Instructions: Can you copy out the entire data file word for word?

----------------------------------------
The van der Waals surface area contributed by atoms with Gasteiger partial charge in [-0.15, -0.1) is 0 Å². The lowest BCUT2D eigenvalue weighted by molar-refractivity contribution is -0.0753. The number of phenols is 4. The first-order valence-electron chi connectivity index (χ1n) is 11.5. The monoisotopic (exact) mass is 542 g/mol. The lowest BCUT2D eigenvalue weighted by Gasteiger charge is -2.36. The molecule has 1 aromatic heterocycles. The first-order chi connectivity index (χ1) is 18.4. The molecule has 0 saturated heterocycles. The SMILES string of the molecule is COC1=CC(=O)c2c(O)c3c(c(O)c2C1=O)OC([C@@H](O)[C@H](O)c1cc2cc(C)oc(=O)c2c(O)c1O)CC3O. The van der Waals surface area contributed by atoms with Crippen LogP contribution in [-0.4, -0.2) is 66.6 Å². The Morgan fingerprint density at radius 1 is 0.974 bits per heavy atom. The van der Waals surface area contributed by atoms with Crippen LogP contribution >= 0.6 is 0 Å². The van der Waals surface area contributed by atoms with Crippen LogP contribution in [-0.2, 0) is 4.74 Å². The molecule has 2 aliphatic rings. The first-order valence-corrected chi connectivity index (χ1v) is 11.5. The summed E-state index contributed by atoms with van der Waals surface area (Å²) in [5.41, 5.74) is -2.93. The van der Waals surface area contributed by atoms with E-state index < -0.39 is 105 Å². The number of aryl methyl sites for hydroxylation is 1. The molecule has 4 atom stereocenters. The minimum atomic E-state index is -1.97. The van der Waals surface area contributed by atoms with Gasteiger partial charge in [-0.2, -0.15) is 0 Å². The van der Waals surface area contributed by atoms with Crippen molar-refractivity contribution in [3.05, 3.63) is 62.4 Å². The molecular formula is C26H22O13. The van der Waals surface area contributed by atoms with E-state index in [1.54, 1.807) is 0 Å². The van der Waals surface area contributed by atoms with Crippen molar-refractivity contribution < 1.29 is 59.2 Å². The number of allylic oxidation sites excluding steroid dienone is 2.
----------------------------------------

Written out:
The van der Waals surface area contributed by atoms with Gasteiger partial charge in [-0.15, -0.1) is 0 Å². The lowest BCUT2D eigenvalue weighted by molar-refractivity contribution is -0.0753. The number of phenols is 4. The first-order valence-electron chi connectivity index (χ1n) is 11.5. The monoisotopic (exact) mass is 542 g/mol. The lowest BCUT2D eigenvalue weighted by Gasteiger charge is -2.36. The molecule has 1 aromatic heterocycles. The first-order chi connectivity index (χ1) is 18.4. The molecule has 0 saturated heterocycles. The SMILES string of the molecule is COC1=CC(=O)c2c(O)c3c(c(O)c2C1=O)OC([C@@H](O)[C@H](O)c1cc2cc(C)oc(=O)c2c(O)c1O)CC3O. The van der Waals surface area contributed by atoms with Crippen LogP contribution in [-0.4, -0.2) is 66.6 Å². The Morgan fingerprint density at radius 1 is 0.974 bits per heavy atom. The van der Waals surface area contributed by atoms with Crippen LogP contribution >= 0.6 is 0 Å². The van der Waals surface area contributed by atoms with Crippen LogP contribution in [-0.2, 0) is 4.74 Å². The molecule has 2 aliphatic rings. The first-order valence-corrected chi connectivity index (χ1v) is 11.5. The summed E-state index contributed by atoms with van der Waals surface area (Å²) in [5.41, 5.74) is -2.93. The van der Waals surface area contributed by atoms with E-state index < -0.39 is 105 Å². The number of aryl methyl sites for hydroxylation is 1. The molecule has 4 atom stereocenters. The minimum atomic E-state index is -1.97. The van der Waals surface area contributed by atoms with Gasteiger partial charge in [-0.2, -0.15) is 0 Å². The van der Waals surface area contributed by atoms with Crippen molar-refractivity contribution in [3.05, 3.63) is 62.4 Å². The molecular formula is C26H22O13. The van der Waals surface area contributed by atoms with E-state index in [1.54, 1.807) is 0 Å². The van der Waals surface area contributed by atoms with Crippen molar-refractivity contribution < 1.29 is 59.2 Å². The number of allylic oxidation sites excluding steroid dienone is 2.